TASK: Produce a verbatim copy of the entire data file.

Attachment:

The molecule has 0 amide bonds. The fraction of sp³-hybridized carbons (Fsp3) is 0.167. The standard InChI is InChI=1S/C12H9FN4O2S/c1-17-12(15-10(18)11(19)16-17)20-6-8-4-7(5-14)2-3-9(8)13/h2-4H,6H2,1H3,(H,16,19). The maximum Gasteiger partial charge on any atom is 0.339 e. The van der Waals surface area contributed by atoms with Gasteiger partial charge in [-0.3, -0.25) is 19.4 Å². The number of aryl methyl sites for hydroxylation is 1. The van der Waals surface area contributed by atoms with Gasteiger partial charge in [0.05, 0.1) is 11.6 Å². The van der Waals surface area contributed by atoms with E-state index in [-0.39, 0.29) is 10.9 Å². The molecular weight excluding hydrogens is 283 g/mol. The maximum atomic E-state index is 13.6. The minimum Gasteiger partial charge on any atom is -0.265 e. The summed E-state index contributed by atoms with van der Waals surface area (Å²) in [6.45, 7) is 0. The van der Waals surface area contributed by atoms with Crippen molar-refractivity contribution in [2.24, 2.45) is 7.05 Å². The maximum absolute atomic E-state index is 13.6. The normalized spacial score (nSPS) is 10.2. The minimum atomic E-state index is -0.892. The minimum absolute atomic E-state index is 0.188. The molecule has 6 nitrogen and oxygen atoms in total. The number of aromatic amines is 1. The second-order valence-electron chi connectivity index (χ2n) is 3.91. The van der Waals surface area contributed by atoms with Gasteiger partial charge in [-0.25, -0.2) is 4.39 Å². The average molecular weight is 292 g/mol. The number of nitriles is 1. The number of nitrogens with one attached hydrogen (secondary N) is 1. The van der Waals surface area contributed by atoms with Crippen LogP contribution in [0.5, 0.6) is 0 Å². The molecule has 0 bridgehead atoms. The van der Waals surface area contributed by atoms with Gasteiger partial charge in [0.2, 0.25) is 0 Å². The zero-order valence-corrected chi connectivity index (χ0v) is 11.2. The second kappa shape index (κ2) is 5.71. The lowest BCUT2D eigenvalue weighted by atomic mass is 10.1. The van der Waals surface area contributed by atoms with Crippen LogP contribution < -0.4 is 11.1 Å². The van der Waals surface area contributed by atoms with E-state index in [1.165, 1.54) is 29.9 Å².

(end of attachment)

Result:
The molecule has 0 amide bonds. The fraction of sp³-hybridized carbons (Fsp3) is 0.167. The standard InChI is InChI=1S/C12H9FN4O2S/c1-17-12(15-10(18)11(19)16-17)20-6-8-4-7(5-14)2-3-9(8)13/h2-4H,6H2,1H3,(H,16,19). The maximum Gasteiger partial charge on any atom is 0.339 e. The van der Waals surface area contributed by atoms with Gasteiger partial charge in [-0.3, -0.25) is 19.4 Å². The number of aryl methyl sites for hydroxylation is 1. The van der Waals surface area contributed by atoms with Gasteiger partial charge in [0.05, 0.1) is 11.6 Å². The van der Waals surface area contributed by atoms with E-state index in [-0.39, 0.29) is 10.9 Å². The molecular weight excluding hydrogens is 283 g/mol. The maximum atomic E-state index is 13.6. The minimum Gasteiger partial charge on any atom is -0.265 e. The summed E-state index contributed by atoms with van der Waals surface area (Å²) in [6.45, 7) is 0. The van der Waals surface area contributed by atoms with Crippen molar-refractivity contribution in [2.24, 2.45) is 7.05 Å². The maximum absolute atomic E-state index is 13.6. The normalized spacial score (nSPS) is 10.2. The minimum atomic E-state index is -0.892. The minimum absolute atomic E-state index is 0.188. The molecule has 6 nitrogen and oxygen atoms in total. The number of aromatic amines is 1. The second-order valence-electron chi connectivity index (χ2n) is 3.91. The van der Waals surface area contributed by atoms with Gasteiger partial charge in [-0.25, -0.2) is 4.39 Å². The average molecular weight is 292 g/mol. The number of nitriles is 1. The number of nitrogens with one attached hydrogen (secondary N) is 1. The van der Waals surface area contributed by atoms with Crippen LogP contribution in [0.5, 0.6) is 0 Å². The molecule has 0 bridgehead atoms. The van der Waals surface area contributed by atoms with Gasteiger partial charge in [0.2, 0.25) is 0 Å². The zero-order valence-corrected chi connectivity index (χ0v) is 11.2. The second kappa shape index (κ2) is 5.71. The lowest BCUT2D eigenvalue weighted by atomic mass is 10.1. The van der Waals surface area contributed by atoms with Crippen LogP contribution < -0.4 is 11.1 Å². The van der Waals surface area contributed by atoms with E-state index in [1.165, 1.54) is 29.9 Å².